Scoping Process: Public scoping first began in November 2006. Scoping activities included the circulation of a joint NOP of a Draft EIR/EIS by the Conservancy and TRPA, the publication of a NOI to prepare an EIS in the Federal Register by the USFS (FR Vol. 71, No. 229, pages 69097-69099), and three public workshops/hearings held to take comment on a proposed South Tahoe Greenway Shared-Use Trail alignment. Several alternatives to portions of the proposed project were also presented. During scoping, the agencies received comments from regulatory agencies and the public that an alternative trail alignment should be developed and studied that would avoid the sensitive lands located east of the Lake Tahoe Airport in the vicinity of the Conservancy owned Sunset Stables and Upper Truckee River meadow. The alternative presented in the 2006 NOP, which avoided this area was strongly opposed by the private property owners across whose property the alternative would travel. As a result, the Conservancy and other lead agencies have identified a new alternative that would parallel Pioneer Trail in the southern portion of the South Tahoe Greenway corridor and avoid the Sunset Stables area. These efforts have resulted in the proposed project and alternatives described in this NOI document.

The publication of this Notice of Intent in the Federal Register re-initiates public scoping based on the addition of the project alternative described above. Notice of the preparation of the environmental documentation is also being published in a local newspaper (Tahoe Daily Tribune) and mailed to adjacent property owners. Public scoping opportunities with agency staff will be provided on the following dates: The TRPA will hold a public scoping hearing before their Hearings Officer on Thursday, April 17 beginning at 2 p.m. at the TRPA offices, 128 Market Street, Stateline, NV and the Conservancy will hold a public information workshop on Tuesday, April 22 from 6:30 to 8:30 p.m. at the Lake Tahoe Basin Management Unit Forest Supervisors Office, 35 College Drive, South Lake Tahoe, CA. The Forest Service will accept comments at these public meetings.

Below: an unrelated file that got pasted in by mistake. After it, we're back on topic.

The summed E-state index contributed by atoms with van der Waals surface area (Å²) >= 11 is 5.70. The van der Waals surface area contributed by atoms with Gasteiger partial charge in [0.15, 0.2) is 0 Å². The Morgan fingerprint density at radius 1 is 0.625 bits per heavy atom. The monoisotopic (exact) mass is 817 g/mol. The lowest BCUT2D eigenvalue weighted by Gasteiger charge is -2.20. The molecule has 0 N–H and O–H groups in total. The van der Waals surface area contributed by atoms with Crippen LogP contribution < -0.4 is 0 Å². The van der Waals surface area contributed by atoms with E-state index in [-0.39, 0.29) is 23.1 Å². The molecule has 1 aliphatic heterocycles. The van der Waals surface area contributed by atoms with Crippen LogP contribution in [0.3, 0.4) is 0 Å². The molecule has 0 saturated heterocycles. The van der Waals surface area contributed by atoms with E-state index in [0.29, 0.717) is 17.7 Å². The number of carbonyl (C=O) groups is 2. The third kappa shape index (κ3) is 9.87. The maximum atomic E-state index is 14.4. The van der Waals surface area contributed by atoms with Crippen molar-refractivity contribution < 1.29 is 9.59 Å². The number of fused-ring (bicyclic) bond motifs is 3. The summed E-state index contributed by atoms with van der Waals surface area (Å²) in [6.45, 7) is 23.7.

Preliminary Issues: During preparation of the Shared-Use Trail Preliminary Concept Plans, the following issues were identified: Disturbance of stream environment zone and the Upper Truckee River floodplain from new trail construction; potential water quality degradation from runoff and erosion from new trail creation; wildlife habitat environmental effects from direct habitat removal and potential habitat degradation from increased visitation to the project area; effects to sensitive vegetation communities and loss of “old growth” trees as defined by the TRPA Code of Ordinances; effects to scenic quality along designated scenic roadways (e.g., U.S. Highway 50 and Pioneer Trail); conflicts (e.g., public safety and traffic flow) with vehicular circulation in neighborhood areas and at roadway intersections; consistency with public safety plans and policies, such as the Lake Tahoe Airport Comprehensive Land Use Plan; consistency with the Lake Tahoe Basin Management Unit Forest Plan; and consistency with the goals of the Conservancy Sunset Stables Restoration and Resource Management Plan Project. Identification of Permits or Licenses Required: The TRPA, California Department of Fish and Game, California Department of Transportation, U.S. Army Corps of Engineers and California Regional Water Quality Control Board, Lahontan Region may issue project specific permits for trail segments within the Lake Tahoe Region.